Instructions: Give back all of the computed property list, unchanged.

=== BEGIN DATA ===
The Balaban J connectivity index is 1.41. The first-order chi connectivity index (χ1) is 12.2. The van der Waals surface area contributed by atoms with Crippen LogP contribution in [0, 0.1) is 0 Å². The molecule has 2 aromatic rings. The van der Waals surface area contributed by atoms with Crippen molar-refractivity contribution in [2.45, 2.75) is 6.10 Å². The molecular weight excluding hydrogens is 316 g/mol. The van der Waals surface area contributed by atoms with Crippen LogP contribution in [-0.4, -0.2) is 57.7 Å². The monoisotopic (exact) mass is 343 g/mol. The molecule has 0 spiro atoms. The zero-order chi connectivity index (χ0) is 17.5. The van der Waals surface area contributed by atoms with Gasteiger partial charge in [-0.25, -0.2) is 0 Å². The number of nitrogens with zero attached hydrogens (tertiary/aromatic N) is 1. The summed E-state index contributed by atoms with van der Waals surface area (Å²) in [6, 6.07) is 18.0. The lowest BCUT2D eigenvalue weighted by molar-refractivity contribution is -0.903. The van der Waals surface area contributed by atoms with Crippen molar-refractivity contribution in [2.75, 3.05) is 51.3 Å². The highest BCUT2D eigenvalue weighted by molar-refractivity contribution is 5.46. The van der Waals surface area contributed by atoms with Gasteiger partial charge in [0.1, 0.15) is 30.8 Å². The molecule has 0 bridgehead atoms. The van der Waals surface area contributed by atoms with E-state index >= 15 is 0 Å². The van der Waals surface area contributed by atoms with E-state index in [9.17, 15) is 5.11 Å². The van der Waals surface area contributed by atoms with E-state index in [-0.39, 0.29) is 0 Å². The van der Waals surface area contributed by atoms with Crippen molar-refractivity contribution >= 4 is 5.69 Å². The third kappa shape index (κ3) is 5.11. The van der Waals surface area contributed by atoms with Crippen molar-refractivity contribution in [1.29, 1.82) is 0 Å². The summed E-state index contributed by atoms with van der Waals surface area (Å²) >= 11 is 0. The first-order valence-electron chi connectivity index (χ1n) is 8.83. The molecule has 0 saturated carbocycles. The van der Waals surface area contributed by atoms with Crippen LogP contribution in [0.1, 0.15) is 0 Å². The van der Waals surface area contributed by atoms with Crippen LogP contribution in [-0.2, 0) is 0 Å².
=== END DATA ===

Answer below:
The Balaban J connectivity index is 1.41. The first-order chi connectivity index (χ1) is 12.2. The van der Waals surface area contributed by atoms with Crippen LogP contribution in [0, 0.1) is 0 Å². The molecule has 2 aromatic rings. The van der Waals surface area contributed by atoms with Crippen molar-refractivity contribution in [2.45, 2.75) is 6.10 Å². The molecular weight excluding hydrogens is 316 g/mol. The van der Waals surface area contributed by atoms with Crippen LogP contribution in [-0.4, -0.2) is 57.7 Å². The monoisotopic (exact) mass is 343 g/mol. The molecule has 0 spiro atoms. The zero-order chi connectivity index (χ0) is 17.5. The van der Waals surface area contributed by atoms with Gasteiger partial charge in [-0.25, -0.2) is 0 Å². The number of nitrogens with zero attached hydrogens (tertiary/aromatic N) is 1. The summed E-state index contributed by atoms with van der Waals surface area (Å²) in [6, 6.07) is 18.0. The lowest BCUT2D eigenvalue weighted by molar-refractivity contribution is -0.903. The van der Waals surface area contributed by atoms with Crippen molar-refractivity contribution in [2.75, 3.05) is 51.3 Å². The highest BCUT2D eigenvalue weighted by molar-refractivity contribution is 5.46. The van der Waals surface area contributed by atoms with Gasteiger partial charge in [0.1, 0.15) is 30.8 Å². The molecule has 0 bridgehead atoms. The van der Waals surface area contributed by atoms with E-state index >= 15 is 0 Å². The van der Waals surface area contributed by atoms with E-state index in [9.17, 15) is 5.11 Å². The van der Waals surface area contributed by atoms with E-state index in [-0.39, 0.29) is 0 Å². The van der Waals surface area contributed by atoms with Crippen molar-refractivity contribution >= 4 is 5.69 Å². The third kappa shape index (κ3) is 5.11. The van der Waals surface area contributed by atoms with Crippen molar-refractivity contribution in [1.29, 1.82) is 0 Å². The summed E-state index contributed by atoms with van der Waals surface area (Å²) >= 11 is 0. The first-order valence-electron chi connectivity index (χ1n) is 8.83. The molecule has 0 saturated carbocycles. The van der Waals surface area contributed by atoms with Crippen LogP contribution in [0.1, 0.15) is 0 Å². The van der Waals surface area contributed by atoms with Crippen LogP contribution in [-0.2, 0) is 0 Å².